Growers have often used 1031 exchanges to defer taxes on ag land purchases. File photo.
Written by Edward Smith
The world of real estate tax law may seem convoluted and isolated, but some fear a proposal from presidential candidate Joe Biden has the potential to upend a delicate balance of investments, jobs and rent — while others feel closing a loophole has been a longtime coming.
The proposal to end 1031 “like-kind” exchanges isn’t the first.
In 1921, tax law was changed to allow property owners to sell property and reinvest that money into other real estate similar to the original investment and defer the capital gains tax should the original property have appreciated in value. The 1031 exchange— named after the Internal Revenue Code that changed the law — allows the deferment of capital gains continuously so as long as the sale and the purchase of the next property meet stringent laws and timelines.
What the 1031 allows is for business owners to build their portfolio, says Robert Wiebe, partner with Wiebe Hinton Hambalek, LLP, an accounting firm in Fresno.
Property owners can sell their existing facility and trade into another facility that meets their needs, Wiebe said, whether that be a better location, more efficient size or more updated technology.
“If they didn’t have the 1031, they’d have to pay the tax now and they’d have less cash to go reinvest in the replacement property,” Wiebe said.
The Biden plan would eliminate the 1031 exchange for real estate investors making over $400,000 in annual income, using the income to finance child and elderly care.
The Joint Committee on Taxation projects that $51 billion between 2019 and 2023 will be deferred.
Since its inception, the exchange has evolved from its original intent, says Steve Wamhoff, director of federal tax policy for the Institute on Taxation and Economic Policy.
The exchange was originally created out of the view that it was unfair to tax a gain when an individual hasn’t yet “cashed out,” according to the Senate Finance Committee.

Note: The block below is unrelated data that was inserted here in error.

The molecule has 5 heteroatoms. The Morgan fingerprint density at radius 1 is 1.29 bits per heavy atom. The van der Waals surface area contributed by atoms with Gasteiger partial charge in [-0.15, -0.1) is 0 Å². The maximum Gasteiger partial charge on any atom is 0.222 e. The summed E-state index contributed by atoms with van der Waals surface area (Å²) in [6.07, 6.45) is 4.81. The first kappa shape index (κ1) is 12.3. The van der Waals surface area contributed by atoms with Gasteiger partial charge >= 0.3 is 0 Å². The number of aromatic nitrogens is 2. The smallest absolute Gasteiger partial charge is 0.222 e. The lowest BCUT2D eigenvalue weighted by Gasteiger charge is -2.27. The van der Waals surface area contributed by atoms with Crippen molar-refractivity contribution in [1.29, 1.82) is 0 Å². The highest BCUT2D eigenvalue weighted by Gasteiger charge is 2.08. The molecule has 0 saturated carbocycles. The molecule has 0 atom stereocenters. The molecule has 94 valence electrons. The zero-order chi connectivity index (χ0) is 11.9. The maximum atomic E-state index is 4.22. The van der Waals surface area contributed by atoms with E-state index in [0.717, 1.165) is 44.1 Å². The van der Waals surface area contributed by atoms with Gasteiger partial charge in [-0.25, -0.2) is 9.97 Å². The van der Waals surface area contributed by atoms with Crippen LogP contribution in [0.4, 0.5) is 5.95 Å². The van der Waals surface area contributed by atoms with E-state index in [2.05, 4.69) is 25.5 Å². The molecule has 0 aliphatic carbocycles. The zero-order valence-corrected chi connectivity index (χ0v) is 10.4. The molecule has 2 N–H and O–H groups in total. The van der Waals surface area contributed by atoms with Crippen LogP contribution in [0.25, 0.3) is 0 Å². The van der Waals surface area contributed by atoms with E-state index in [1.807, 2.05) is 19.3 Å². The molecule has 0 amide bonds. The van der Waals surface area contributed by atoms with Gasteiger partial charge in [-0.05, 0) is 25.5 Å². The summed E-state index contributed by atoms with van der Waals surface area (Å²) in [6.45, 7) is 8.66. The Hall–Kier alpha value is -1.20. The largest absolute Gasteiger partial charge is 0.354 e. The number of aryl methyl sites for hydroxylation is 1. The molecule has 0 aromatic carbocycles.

The code has become far more complicated and many investors have used it to avoid paying taxes indefinitely. The capital gains on a property purchased with deferred 1031 money could potentially never be paid, said Wamhoff, thus becoming a subsidy favoring real estate investment more than other types of business.
“There’s all kinds of ways you can make money and get rich, but usually, when you make make money and get rich, you have to pay money on the income,” said Wamhoff.
The rules on what is considered “like-kind” have also loosened.
Under the letter of the law, property eligible for capital gains deferment has to be in the same class.
“The rules are complex and frequently misinterpreted,” said Wiebe. The definition of “like-kind” can be as strict as to say that farmland with trees on it is classified differently than empty farmland.
In the case of farmland, many farmers have utilized those exchanges to leave an industry beset by trade and water disputes as well as environmental reforms, according to Landon Fernandes, a real estate broker with Graham and Associates, and a dairy farmer in Tulare.
Fernandes has sold a lot of land for farmers who feel it’s their time to get out of the business and invest in commercial real estate, whether it be retail, multi-family or industrial warehouses, said Fernandes.
1031 has become a major incentive to improve properties. In real estate, brokers often urge property owners to improve the land by investing those profits back into the real estate as capital projects, raising the value of the property, said Sullivan Grosz, broker with Pearson Realty. Paying capital gains, which can be as high as 30%, reduces the ability to produce by that much.
“If we lost this, it would pull the rug out from the real estate industry at a time the industry is reeling from the pandemic,” said Bobby Fena, senior vice president with Colliers International.
In 2015, the Senate Finance Committee estimated that eliminating the exchange would shrink the economy by $13.1 billion annually. Investment would decrease by $7 billion in the long-run and labor income would fall by $1.4 billion. This most recent estimation does not include changes made to the law in 2017 that excluded equipment from 1031 exchanges.
Fena says it’s a little early to tell how it will affect real estate in the Central Valley, but Wiebe feels the lack of liquidity could affect rents as well as hiring.
Many retailers and restaurants in particular are asking for rent relief. Landlords may want to get out of properties and sell to buyers with more cash. Losing 30% inhibits a property owner’s ability to provide those rent reliefs.
But there is no guarantee that relief be given to renters, says Wamhoff. The beneficiaries of Section 1031 are investors and tax breaks for wealthy investors are not a way to help the down and out, he said. Congress can provide relief directly if there’s an issue.
But others still feel the benefits outweigh the consequences.
“If they pass this law, they’re going to accelerate some tax in the short term, but in the long term, it’s going to have a lot smaller effect,” Wiebe said.